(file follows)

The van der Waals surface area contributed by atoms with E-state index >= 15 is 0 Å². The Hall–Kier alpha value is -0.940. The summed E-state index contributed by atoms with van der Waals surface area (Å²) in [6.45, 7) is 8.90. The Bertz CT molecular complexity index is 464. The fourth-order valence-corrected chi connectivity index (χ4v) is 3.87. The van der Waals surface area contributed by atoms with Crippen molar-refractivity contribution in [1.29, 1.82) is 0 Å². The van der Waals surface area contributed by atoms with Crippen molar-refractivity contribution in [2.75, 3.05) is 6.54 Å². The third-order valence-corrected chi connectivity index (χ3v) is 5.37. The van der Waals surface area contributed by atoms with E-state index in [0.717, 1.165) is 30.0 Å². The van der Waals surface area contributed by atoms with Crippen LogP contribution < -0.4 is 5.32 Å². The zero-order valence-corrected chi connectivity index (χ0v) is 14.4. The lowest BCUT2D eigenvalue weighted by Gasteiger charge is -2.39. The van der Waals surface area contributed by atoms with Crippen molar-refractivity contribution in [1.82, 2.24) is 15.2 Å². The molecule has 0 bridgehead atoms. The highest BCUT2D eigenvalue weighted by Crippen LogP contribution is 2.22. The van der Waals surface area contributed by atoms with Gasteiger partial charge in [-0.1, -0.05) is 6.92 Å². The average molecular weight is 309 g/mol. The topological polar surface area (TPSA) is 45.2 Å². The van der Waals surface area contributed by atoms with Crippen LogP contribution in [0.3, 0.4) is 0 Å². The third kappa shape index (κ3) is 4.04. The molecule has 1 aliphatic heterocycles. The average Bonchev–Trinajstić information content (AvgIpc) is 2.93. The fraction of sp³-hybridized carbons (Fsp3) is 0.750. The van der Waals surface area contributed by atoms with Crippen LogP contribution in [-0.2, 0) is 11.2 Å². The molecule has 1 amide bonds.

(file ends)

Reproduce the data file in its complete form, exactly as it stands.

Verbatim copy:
The van der Waals surface area contributed by atoms with E-state index >= 15 is 0 Å². The Hall–Kier alpha value is -0.940. The summed E-state index contributed by atoms with van der Waals surface area (Å²) in [6.45, 7) is 8.90. The Bertz CT molecular complexity index is 464. The fourth-order valence-corrected chi connectivity index (χ4v) is 3.87. The van der Waals surface area contributed by atoms with Crippen molar-refractivity contribution in [1.29, 1.82) is 0 Å². The van der Waals surface area contributed by atoms with Crippen molar-refractivity contribution in [2.75, 3.05) is 6.54 Å². The third-order valence-corrected chi connectivity index (χ3v) is 5.37. The van der Waals surface area contributed by atoms with E-state index in [0.717, 1.165) is 30.0 Å². The van der Waals surface area contributed by atoms with Crippen LogP contribution < -0.4 is 5.32 Å². The zero-order valence-corrected chi connectivity index (χ0v) is 14.4. The lowest BCUT2D eigenvalue weighted by Gasteiger charge is -2.39. The van der Waals surface area contributed by atoms with Crippen molar-refractivity contribution in [1.82, 2.24) is 15.2 Å². The molecule has 0 bridgehead atoms. The highest BCUT2D eigenvalue weighted by Crippen LogP contribution is 2.22. The van der Waals surface area contributed by atoms with Gasteiger partial charge in [-0.1, -0.05) is 6.92 Å². The average molecular weight is 309 g/mol. The topological polar surface area (TPSA) is 45.2 Å². The van der Waals surface area contributed by atoms with Crippen LogP contribution in [0.3, 0.4) is 0 Å². The third kappa shape index (κ3) is 4.04. The molecule has 1 aliphatic heterocycles. The average Bonchev–Trinajstić information content (AvgIpc) is 2.93. The fraction of sp³-hybridized carbons (Fsp3) is 0.750. The van der Waals surface area contributed by atoms with Crippen LogP contribution in [-0.2, 0) is 11.2 Å². The molecule has 1 amide bonds.